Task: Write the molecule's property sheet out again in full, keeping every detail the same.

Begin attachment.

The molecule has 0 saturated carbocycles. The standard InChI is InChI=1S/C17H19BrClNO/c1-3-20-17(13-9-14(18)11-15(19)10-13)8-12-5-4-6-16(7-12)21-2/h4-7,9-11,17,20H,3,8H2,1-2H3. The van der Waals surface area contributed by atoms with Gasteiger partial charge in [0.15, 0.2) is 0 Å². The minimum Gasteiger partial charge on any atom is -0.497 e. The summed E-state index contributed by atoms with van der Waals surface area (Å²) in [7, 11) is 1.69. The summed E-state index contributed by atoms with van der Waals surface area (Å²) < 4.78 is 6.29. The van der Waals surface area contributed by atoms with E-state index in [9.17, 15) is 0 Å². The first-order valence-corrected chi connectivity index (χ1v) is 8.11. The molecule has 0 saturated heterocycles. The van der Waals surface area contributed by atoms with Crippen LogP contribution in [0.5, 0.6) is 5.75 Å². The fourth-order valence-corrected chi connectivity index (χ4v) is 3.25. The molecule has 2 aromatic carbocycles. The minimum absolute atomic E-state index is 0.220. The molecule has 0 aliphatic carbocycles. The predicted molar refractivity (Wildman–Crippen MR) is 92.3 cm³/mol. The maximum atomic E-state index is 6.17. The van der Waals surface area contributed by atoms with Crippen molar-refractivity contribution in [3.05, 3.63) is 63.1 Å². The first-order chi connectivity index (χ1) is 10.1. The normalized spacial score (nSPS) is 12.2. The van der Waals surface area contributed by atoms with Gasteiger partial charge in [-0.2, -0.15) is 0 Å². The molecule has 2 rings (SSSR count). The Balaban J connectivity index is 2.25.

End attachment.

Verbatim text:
The molecule has 0 saturated carbocycles. The standard InChI is InChI=1S/C17H19BrClNO/c1-3-20-17(13-9-14(18)11-15(19)10-13)8-12-5-4-6-16(7-12)21-2/h4-7,9-11,17,20H,3,8H2,1-2H3. The van der Waals surface area contributed by atoms with Gasteiger partial charge in [0.15, 0.2) is 0 Å². The minimum Gasteiger partial charge on any atom is -0.497 e. The summed E-state index contributed by atoms with van der Waals surface area (Å²) in [7, 11) is 1.69. The summed E-state index contributed by atoms with van der Waals surface area (Å²) < 4.78 is 6.29. The van der Waals surface area contributed by atoms with E-state index in [9.17, 15) is 0 Å². The first-order valence-corrected chi connectivity index (χ1v) is 8.11. The molecule has 0 saturated heterocycles. The van der Waals surface area contributed by atoms with Crippen LogP contribution in [0.5, 0.6) is 5.75 Å². The fourth-order valence-corrected chi connectivity index (χ4v) is 3.25. The molecule has 2 aromatic carbocycles. The minimum absolute atomic E-state index is 0.220. The molecule has 0 aliphatic carbocycles. The predicted molar refractivity (Wildman–Crippen MR) is 92.3 cm³/mol. The maximum atomic E-state index is 6.17. The van der Waals surface area contributed by atoms with Crippen molar-refractivity contribution in [3.05, 3.63) is 63.1 Å². The first-order chi connectivity index (χ1) is 10.1. The normalized spacial score (nSPS) is 12.2. The van der Waals surface area contributed by atoms with Gasteiger partial charge in [-0.2, -0.15) is 0 Å². The molecule has 2 rings (SSSR count). The Balaban J connectivity index is 2.25.